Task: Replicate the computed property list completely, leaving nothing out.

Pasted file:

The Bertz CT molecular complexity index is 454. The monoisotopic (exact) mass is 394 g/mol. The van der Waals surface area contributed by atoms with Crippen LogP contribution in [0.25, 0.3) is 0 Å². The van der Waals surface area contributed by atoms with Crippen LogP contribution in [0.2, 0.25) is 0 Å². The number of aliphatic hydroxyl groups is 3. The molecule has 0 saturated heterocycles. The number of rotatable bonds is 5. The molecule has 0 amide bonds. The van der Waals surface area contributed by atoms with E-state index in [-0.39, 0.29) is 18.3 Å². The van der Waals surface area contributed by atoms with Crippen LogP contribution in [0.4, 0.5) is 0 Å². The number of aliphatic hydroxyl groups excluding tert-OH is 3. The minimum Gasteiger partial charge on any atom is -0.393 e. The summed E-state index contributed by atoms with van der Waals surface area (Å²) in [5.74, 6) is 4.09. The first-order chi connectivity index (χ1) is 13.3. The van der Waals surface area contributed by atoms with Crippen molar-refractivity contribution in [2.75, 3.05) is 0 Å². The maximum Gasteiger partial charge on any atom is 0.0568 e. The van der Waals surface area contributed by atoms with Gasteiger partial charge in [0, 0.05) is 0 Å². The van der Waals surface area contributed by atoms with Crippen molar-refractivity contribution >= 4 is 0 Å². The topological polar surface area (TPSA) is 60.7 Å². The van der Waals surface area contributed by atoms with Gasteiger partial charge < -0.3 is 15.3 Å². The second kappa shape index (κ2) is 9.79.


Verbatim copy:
The Bertz CT molecular complexity index is 454. The monoisotopic (exact) mass is 394 g/mol. The van der Waals surface area contributed by atoms with Crippen LogP contribution in [0.25, 0.3) is 0 Å². The van der Waals surface area contributed by atoms with Crippen LogP contribution in [0.2, 0.25) is 0 Å². The number of aliphatic hydroxyl groups is 3. The molecule has 0 saturated heterocycles. The number of rotatable bonds is 5. The molecule has 0 amide bonds. The van der Waals surface area contributed by atoms with E-state index in [-0.39, 0.29) is 18.3 Å². The van der Waals surface area contributed by atoms with Crippen LogP contribution in [0.4, 0.5) is 0 Å². The number of aliphatic hydroxyl groups excluding tert-OH is 3. The minimum Gasteiger partial charge on any atom is -0.393 e. The summed E-state index contributed by atoms with van der Waals surface area (Å²) in [5.74, 6) is 4.09. The first-order chi connectivity index (χ1) is 13.3. The van der Waals surface area contributed by atoms with Crippen molar-refractivity contribution in [2.75, 3.05) is 0 Å². The maximum Gasteiger partial charge on any atom is 0.0568 e. The van der Waals surface area contributed by atoms with Gasteiger partial charge in [0, 0.05) is 0 Å². The van der Waals surface area contributed by atoms with Crippen molar-refractivity contribution >= 4 is 0 Å². The topological polar surface area (TPSA) is 60.7 Å². The van der Waals surface area contributed by atoms with Gasteiger partial charge < -0.3 is 15.3 Å². The second kappa shape index (κ2) is 9.79.